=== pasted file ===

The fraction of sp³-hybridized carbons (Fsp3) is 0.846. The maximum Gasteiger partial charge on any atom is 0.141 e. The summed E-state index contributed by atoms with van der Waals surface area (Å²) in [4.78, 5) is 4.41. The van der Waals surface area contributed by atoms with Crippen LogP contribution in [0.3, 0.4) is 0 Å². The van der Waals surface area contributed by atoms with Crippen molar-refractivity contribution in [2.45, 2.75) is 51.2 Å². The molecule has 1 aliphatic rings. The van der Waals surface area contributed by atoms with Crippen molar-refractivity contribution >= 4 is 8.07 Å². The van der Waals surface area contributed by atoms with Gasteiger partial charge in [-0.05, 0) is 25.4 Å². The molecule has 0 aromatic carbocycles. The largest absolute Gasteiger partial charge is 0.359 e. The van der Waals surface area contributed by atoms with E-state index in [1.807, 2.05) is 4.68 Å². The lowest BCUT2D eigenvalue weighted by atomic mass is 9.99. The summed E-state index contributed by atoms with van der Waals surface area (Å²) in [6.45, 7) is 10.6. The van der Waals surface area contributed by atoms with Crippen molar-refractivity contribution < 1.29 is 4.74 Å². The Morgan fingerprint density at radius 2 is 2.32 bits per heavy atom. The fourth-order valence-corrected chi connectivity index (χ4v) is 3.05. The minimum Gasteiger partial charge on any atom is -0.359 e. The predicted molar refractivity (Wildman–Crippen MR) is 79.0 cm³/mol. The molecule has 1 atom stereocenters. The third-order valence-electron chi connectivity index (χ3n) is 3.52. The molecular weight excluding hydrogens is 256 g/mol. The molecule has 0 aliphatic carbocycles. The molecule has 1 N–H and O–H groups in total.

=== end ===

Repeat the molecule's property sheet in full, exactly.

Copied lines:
The fraction of sp³-hybridized carbons (Fsp3) is 0.846. The maximum Gasteiger partial charge on any atom is 0.141 e. The summed E-state index contributed by atoms with van der Waals surface area (Å²) in [4.78, 5) is 4.41. The van der Waals surface area contributed by atoms with Crippen LogP contribution in [0.3, 0.4) is 0 Å². The van der Waals surface area contributed by atoms with Crippen molar-refractivity contribution in [2.45, 2.75) is 51.2 Å². The molecule has 1 aliphatic rings. The van der Waals surface area contributed by atoms with Crippen molar-refractivity contribution >= 4 is 8.07 Å². The van der Waals surface area contributed by atoms with Gasteiger partial charge in [-0.05, 0) is 25.4 Å². The molecule has 0 aromatic carbocycles. The largest absolute Gasteiger partial charge is 0.359 e. The van der Waals surface area contributed by atoms with E-state index in [1.807, 2.05) is 4.68 Å². The lowest BCUT2D eigenvalue weighted by atomic mass is 9.99. The summed E-state index contributed by atoms with van der Waals surface area (Å²) in [6.45, 7) is 10.6. The van der Waals surface area contributed by atoms with Crippen molar-refractivity contribution < 1.29 is 4.74 Å². The Morgan fingerprint density at radius 2 is 2.32 bits per heavy atom. The fourth-order valence-corrected chi connectivity index (χ4v) is 3.05. The minimum Gasteiger partial charge on any atom is -0.359 e. The predicted molar refractivity (Wildman–Crippen MR) is 79.0 cm³/mol. The molecule has 1 atom stereocenters. The third-order valence-electron chi connectivity index (χ3n) is 3.52. The molecular weight excluding hydrogens is 256 g/mol. The molecule has 0 aliphatic carbocycles. The molecule has 1 N–H and O–H groups in total.